Making injera in the Rochester climate can be tricky, especially when the cold weather hits. There's a fermentation process that happens while making the bread, which has to be perfectly room temperature to come out right.
Ethiopian food is typically centered on lentils, chickpeas, or yellow split peas, with the addition of traditional spices, garlic, and onions. The yesimmirwet dish combines split lentils with garlic, onions, and canola oil and is finished with a hot pepper sauce called berbere. Dishes can be made with varied degrees of spice.
Beshaat's parents owned a small restaurant back home and recently came for an extended visit to Rochester, spent time with their two grandchildren, and checked out the restaurant their son had opened.
"It was an inspection to see how I made the food," Beshaat says.
His mother headed right to the kitchen and made everything the way that she makes it — showing Beshaat some tips along the way.
In addition to the restaurant, Beshaat is still operating the café and hookah lounge upstairs and serving high test Ethiopian coffee. The beans are imported from Ethiopia. "We roast the coffee here, we grind it, we use our traditional clay pot, we boil it — we make everything like it's made back home," Beshaat says.
The café also sells traditional spices, for those looking to start experimenting with Ethiopian cooking at home.
As for his experience in the United States, Beshaat loves it here. "Like they say, it's a dream," he says. "Your dream here can be anything. I was a dishwasher — a little guy —and now it's the same building, the same place, I'm the owner. I can't believe this. I wouldn't be able to do this back home."
Zemeta Ethiopian Restaurant is open Monday through Saturday from 11 a.m. to 9 p.m. The buffet is available on Fridays and Saturdays all day. For more information, call 244-3344 or find them on Facebook.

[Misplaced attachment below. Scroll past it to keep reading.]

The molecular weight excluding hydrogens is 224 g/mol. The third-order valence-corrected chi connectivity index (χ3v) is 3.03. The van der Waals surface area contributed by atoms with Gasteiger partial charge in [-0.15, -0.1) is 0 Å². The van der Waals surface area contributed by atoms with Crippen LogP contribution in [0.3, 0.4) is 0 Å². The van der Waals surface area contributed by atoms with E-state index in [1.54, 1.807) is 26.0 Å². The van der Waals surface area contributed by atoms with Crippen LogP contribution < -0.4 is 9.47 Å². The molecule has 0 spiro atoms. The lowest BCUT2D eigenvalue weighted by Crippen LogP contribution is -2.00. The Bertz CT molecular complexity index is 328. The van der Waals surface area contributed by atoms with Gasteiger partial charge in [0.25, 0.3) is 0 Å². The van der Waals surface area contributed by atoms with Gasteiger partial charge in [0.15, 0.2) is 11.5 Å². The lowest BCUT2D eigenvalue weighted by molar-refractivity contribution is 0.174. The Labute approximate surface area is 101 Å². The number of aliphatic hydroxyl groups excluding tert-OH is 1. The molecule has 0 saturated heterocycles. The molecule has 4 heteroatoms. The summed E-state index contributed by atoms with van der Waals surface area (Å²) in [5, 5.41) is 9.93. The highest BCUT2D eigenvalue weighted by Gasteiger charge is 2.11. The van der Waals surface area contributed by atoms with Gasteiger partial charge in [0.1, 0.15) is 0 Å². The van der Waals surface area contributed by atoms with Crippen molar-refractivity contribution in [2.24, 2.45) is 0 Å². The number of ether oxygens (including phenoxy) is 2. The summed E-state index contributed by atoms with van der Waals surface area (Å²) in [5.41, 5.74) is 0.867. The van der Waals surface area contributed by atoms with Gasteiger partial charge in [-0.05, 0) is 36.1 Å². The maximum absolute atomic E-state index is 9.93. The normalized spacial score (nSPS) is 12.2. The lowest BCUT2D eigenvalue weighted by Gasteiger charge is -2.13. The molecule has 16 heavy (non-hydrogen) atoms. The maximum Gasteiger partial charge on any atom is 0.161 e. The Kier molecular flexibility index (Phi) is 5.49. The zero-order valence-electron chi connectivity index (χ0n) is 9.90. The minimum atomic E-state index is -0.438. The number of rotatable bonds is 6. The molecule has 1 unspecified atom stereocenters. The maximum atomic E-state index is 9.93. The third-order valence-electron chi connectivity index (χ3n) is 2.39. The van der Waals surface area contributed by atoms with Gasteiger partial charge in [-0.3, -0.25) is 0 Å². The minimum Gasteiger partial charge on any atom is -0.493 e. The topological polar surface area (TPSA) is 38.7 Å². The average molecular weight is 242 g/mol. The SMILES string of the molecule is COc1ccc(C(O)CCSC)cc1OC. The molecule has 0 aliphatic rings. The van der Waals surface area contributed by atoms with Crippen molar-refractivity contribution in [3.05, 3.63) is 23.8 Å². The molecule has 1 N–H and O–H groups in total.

The international hub
When Abdirisak Salat Urur left his hometown of Mogadishu in 1991, Somalia was in the beginning throes of a civil war that is still raging today. Like so many others, Urur and his family fled the war-begotten violence, famine, and disease in pursuit of safety and security. It was an indirect path that led Urur to Rochester, where he arrived in 2015 and opened Somali African Cuisine (480 West Main Street).
In late 1991,Urur journeyed to a refugee camp in Kenya, the country where his three children were born, and which would become his new home until 2007 — the year that the Somali refugee count hit 1 million. At that time, his family relocated to the U.S., arriving in Kansas, Missouri.
Despite horror and hardship, or perhaps because of it, Urur speaks of this period of time with the calmest demeanor, and seems like an unsinkable kind of man.
"When you've never been to a country with another culture, having children with you, having nothing, you feel vulnerable and weak," he says. "At the same time, you feel happy when people open their hands for you, be there for you, as well as your family trying to help you with whatever they can."
Urur says the community in Missouri helped his family start fresh.